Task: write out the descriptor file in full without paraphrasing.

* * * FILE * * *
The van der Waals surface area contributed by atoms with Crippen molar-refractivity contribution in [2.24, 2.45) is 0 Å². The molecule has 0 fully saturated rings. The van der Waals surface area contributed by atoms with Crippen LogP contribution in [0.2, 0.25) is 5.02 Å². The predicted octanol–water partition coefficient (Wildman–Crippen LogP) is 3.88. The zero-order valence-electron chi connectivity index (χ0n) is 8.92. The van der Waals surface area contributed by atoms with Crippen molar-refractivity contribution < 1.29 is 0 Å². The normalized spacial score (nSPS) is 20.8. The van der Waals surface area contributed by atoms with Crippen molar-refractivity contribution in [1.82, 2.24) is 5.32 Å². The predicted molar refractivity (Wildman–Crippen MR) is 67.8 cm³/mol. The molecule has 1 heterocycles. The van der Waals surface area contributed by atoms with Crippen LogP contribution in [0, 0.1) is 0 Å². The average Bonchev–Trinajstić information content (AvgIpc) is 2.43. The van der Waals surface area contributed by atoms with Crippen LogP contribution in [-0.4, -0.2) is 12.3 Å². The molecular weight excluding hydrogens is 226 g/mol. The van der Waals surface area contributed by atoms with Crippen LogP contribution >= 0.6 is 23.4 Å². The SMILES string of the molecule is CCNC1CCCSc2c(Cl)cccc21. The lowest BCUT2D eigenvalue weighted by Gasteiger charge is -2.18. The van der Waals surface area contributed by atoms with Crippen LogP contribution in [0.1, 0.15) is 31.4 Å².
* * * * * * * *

The van der Waals surface area contributed by atoms with Crippen molar-refractivity contribution in [2.24, 2.45) is 0 Å². The molecule has 0 fully saturated rings. The van der Waals surface area contributed by atoms with Crippen LogP contribution in [0.2, 0.25) is 5.02 Å². The predicted octanol–water partition coefficient (Wildman–Crippen LogP) is 3.88. The zero-order valence-electron chi connectivity index (χ0n) is 8.92. The van der Waals surface area contributed by atoms with Crippen molar-refractivity contribution < 1.29 is 0 Å². The normalized spacial score (nSPS) is 20.8. The van der Waals surface area contributed by atoms with Crippen molar-refractivity contribution in [1.82, 2.24) is 5.32 Å². The predicted molar refractivity (Wildman–Crippen MR) is 67.8 cm³/mol. The molecule has 1 heterocycles. The van der Waals surface area contributed by atoms with Crippen LogP contribution in [0, 0.1) is 0 Å². The average Bonchev–Trinajstić information content (AvgIpc) is 2.43. The van der Waals surface area contributed by atoms with Crippen LogP contribution in [-0.4, -0.2) is 12.3 Å². The molecular weight excluding hydrogens is 226 g/mol. The van der Waals surface area contributed by atoms with Crippen LogP contribution >= 0.6 is 23.4 Å². The SMILES string of the molecule is CCNC1CCCSc2c(Cl)cccc21. The lowest BCUT2D eigenvalue weighted by Gasteiger charge is -2.18. The van der Waals surface area contributed by atoms with Crippen LogP contribution in [0.1, 0.15) is 31.4 Å².